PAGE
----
The Mom Chronicles: Mystery Diagnosis
Meet the Berenger family – Greg, Susan and daughter Ashley.
When Greg & Susan had Ashley, she immediately started having health problems. After they took her home from the hospital, they would feed her a bottle and it just appeared as if she couldn’t breathe and drink her bottle at the same time. They brought her into the doctor and she was immediately hospitalized for severe apnea (stopped breathing) and reflux. She actually stopped breathing 60 times in 12 hours! Greg & Susan were so thankful that they got her in. The doctors acknowledged the severity of her apnea, but reassured us that this will be something she will outgrow. In the meantime, she had to be on an apnea monitor for her first year of life. Unfortunately, her apneic episodes and reflux impacted her growth and she had been diagnosed with failure to thrive. One doctor even told them that these babies “don’t typically survive.” They were amazed at the comment, but pressed forward diligently. The reflux and failure to thrive was somewhat relieved by switching to a formula that was easier on her tummy. She gained weight and we just figured we’d have a smaller child. Both the apnea and reflux were pretty much resolved and they went on with our lives.
Flash forward to toddlerhood and Ashley began having chronic respiratory infections. These were not just any typical respiratory infection – they would last 3 weeks long, require intense breathing treatments and they were, at times, back to back. Susan just remembers that time as “survival mode”. Both Greg & Steve suspected that something wasn’t right. But their pediatrician just kept sending them home with medications and assured them that this is also something she will outgrow. Susan recalls some of the things other people would say to her during this time like, “Why don’t you just let Ashley just wear out her illness instead of always putting her on that medication?” Or, “If you just put this “special salve” on her feet and then cover it with socks, she won’t get sick anymore.” Others obviously didn’t understand the severity of Ashley’s respiratory illness!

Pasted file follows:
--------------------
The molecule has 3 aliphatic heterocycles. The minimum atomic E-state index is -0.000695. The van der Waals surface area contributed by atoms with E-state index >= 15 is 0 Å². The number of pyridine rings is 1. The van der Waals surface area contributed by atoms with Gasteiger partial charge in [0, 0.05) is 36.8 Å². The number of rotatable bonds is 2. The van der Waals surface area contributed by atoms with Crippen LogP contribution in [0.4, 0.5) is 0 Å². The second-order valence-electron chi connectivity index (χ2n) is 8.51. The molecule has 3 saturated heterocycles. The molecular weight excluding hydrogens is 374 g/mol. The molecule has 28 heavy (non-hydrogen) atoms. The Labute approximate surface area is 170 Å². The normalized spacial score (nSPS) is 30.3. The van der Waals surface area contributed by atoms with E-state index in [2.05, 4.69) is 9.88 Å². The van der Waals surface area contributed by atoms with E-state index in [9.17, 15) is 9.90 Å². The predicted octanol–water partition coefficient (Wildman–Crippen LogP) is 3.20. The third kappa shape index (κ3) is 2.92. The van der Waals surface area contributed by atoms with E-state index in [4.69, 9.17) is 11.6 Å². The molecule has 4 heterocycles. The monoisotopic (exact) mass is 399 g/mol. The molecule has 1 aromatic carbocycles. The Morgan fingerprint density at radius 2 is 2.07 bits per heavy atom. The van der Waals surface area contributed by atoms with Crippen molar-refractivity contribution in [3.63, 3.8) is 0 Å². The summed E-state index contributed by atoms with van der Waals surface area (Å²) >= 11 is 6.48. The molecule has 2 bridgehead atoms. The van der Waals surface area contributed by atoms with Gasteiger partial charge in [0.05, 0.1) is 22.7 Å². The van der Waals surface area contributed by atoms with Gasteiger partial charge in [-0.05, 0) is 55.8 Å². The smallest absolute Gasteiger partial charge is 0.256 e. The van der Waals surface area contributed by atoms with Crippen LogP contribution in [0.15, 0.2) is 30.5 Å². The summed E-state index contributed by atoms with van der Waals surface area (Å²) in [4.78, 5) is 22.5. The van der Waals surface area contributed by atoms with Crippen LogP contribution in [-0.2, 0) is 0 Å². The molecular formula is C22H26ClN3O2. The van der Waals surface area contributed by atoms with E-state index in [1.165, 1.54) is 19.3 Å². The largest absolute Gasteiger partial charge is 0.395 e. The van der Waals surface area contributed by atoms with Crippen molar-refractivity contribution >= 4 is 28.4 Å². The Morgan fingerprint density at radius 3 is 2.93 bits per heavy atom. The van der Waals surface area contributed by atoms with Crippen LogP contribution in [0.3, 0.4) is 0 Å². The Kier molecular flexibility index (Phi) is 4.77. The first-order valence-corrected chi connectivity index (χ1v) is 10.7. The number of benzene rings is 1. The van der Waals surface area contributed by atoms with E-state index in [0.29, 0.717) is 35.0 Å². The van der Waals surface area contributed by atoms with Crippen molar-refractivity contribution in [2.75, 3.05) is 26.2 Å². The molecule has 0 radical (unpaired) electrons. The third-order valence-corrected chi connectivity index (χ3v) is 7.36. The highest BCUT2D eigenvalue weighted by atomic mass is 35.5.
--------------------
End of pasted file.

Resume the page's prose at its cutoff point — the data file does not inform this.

Finally, when Ashley was 4 years old, she was referred to an allergist where they started investigating. She started receiving allergy shots, but unfortunately, they were never able to get to the maintenance level before she would get sick again.
Diagnosis At Last
Susan was exhausted and ready to get some answers. Her local allergist in their small town ran more tests and a major diagnosis was discovered. Ashley had Common Variable Immune Deficiency, or CVID. CVID is a disorder characterized by low levels of serum immunoglobulins (antibodies) and an increased susceptibility to infections. The exact cause of the low levels of serum immunoglobulins is usually not known. As scary as the diagnosis was at first, at least they could look back and see a common theme and see the connection. Now, Ashley goes to Dr. Richard Wasserman in Dallas – even though the drive is several hours from their small Texas town – Susan believes he is one of the best pediatric immunologists in the area.
Last year, Dr. Wasserman ran some more tests because it appeared that her illnesses continued to get closer and closer together despite managing her asthma and allergies. The tests revealed that her immune system needed help so they began monthly gamma globulin infusions to provide Ashley’s body with the antibodies needed to fend off illness. Although she has been out over 29 days of school for her infusions, no major illnesses have occurred since starting this treatment.